Game On

Just a day before the season starts and the big Monash v Swinburne local derby is on as the two sides compete to be the university that knows most about footy. Swinburne started with a big mark as statistician Stephen Clarke predicted the premiership before the first bounce. Professor Clarke is not only confident that the numbers show Hawthorne taking the flag he also predicts the position of all eighteen teams. Talk about putting your maths where your mouth is. Monash is not giving him a free kick, flooding the Swinburne 50 with no less than five footy scholars keen to comment on the game. In particular, Aspro Michael Bailey from the Department of Epidemiology will discuss “the pre-season probabilities” of teams making the eight and econometrician Professor Robert Brooks is happy to talk about the importance of “game style and team quality” to TV audience figures. Good lord, who would have thought?

Of course, other universities are serious enough about the game to actually invest. The University of Western Sydney has naming rights for the Western Sydney Giants side in the regional league. And Victoria University is major sponsor for the Western Bulldogs in the VFL. Professor Clarke predicts the Dogs will come in 15th in the major league and the Giants a less than towering last – not to worry its only money that could have been spent on research or student services.

Pal up to the powerful

“The relationship between Vice Chancellors and Chancellors was identified as a highly influential factor in recruitment, selection and appointment to Vice Chancellor roles.” (Jensen, Knox-Haly and Townsend, Australian recruitment practises, March 2014)

 Job generating degrees

Treasury’s David Gruen predicts the next generation’s expanding industries will be in the services sector; “including tourism, education, health and aged care, entertainment, financial and professional services.” All up services will expand by 30 per cent over the next 15 years, which means employment for graduates. Question for vice chancellors; how’s the age profile in your health, education and business schools?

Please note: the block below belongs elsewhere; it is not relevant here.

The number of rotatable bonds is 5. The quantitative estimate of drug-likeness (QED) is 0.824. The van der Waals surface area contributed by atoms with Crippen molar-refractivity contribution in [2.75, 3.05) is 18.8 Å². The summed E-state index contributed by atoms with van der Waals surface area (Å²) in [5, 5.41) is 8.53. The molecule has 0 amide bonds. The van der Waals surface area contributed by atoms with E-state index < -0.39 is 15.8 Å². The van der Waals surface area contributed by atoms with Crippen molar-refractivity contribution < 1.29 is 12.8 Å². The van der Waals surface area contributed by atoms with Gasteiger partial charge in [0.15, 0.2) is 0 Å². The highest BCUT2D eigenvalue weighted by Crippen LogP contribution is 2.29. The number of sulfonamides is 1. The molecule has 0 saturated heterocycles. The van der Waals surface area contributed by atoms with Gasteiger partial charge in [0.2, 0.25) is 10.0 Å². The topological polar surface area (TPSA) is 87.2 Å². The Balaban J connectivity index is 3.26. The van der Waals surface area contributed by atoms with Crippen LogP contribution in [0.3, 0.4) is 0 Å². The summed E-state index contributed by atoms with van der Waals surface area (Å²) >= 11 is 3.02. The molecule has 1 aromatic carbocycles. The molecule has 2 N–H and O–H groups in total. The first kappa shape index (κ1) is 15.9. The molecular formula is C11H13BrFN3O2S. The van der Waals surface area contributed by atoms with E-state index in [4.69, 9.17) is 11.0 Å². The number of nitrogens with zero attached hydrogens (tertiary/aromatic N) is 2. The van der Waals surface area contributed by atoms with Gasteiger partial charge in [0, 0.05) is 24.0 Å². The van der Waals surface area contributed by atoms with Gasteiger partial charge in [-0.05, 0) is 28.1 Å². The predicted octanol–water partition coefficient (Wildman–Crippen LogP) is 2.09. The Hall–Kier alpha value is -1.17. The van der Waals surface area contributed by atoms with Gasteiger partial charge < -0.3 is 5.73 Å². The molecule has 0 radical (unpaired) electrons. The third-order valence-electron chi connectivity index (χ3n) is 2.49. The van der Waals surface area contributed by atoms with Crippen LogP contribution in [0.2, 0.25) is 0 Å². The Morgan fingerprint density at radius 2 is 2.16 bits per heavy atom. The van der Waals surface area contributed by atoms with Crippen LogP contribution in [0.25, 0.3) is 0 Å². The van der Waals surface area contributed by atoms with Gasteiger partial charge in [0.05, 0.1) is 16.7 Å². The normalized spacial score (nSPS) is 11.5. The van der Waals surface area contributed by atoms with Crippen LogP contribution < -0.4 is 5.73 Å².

Hacks to blame

The Australian Sociological Association explains why the social sciences workforce faces “an uncertain future.” “The globalisation of the Australian economy has forced many Australian universities to develop an external focus in a bid to attract large cohorts from the international student market and to attract international student funding in areas of high media appeal.” What to do will be discussed by TASA at a July UNSW seminar, details here.

 Grant of the day

Is a $750 000 award over five years for Dr Elin Gray from Edith Cowan University to analyse cancer cells circulating in the bloodstream. This will provide real-time analysis as opposed to biopsies, which are based on tumour samples and can be way out of date as the disease changes. The money comes from the Perth based Cancer Research Trust Fellowship, which I fear I had never heard of. It was set up in 2009 with a $20m kitty supplied by undisclosed philanthropists, but the Perth establishment board will give you some idea where the cash came from. I wonder if anybody knows whether the golden west is more charitably inclined than the rest of the country?

Academic edifices

Yesterday was a big for building VCs. In Newcastle Caroline McMillen announced “early concepts” for a $95m “vertical campus” in the CBD. Down the Pacific Highway UTS chief Ross Milbourne unveiled a model of the new Frank Gehry building which will open later this year as part of the university’s $1bn city fringe redevelopment. Here’s hoping there is nothing to all this off-campus digital education stuff and students will keep trekking into campus.

Anonymous magic

You would not believe me if I told you which super-smart policy wonk (one of the wonkiest) has a kind and generous nature, demonstrated by the way they follow the AirNZ Fairy (“grants a wish a week for a friend”) on Twitter. So I won’t.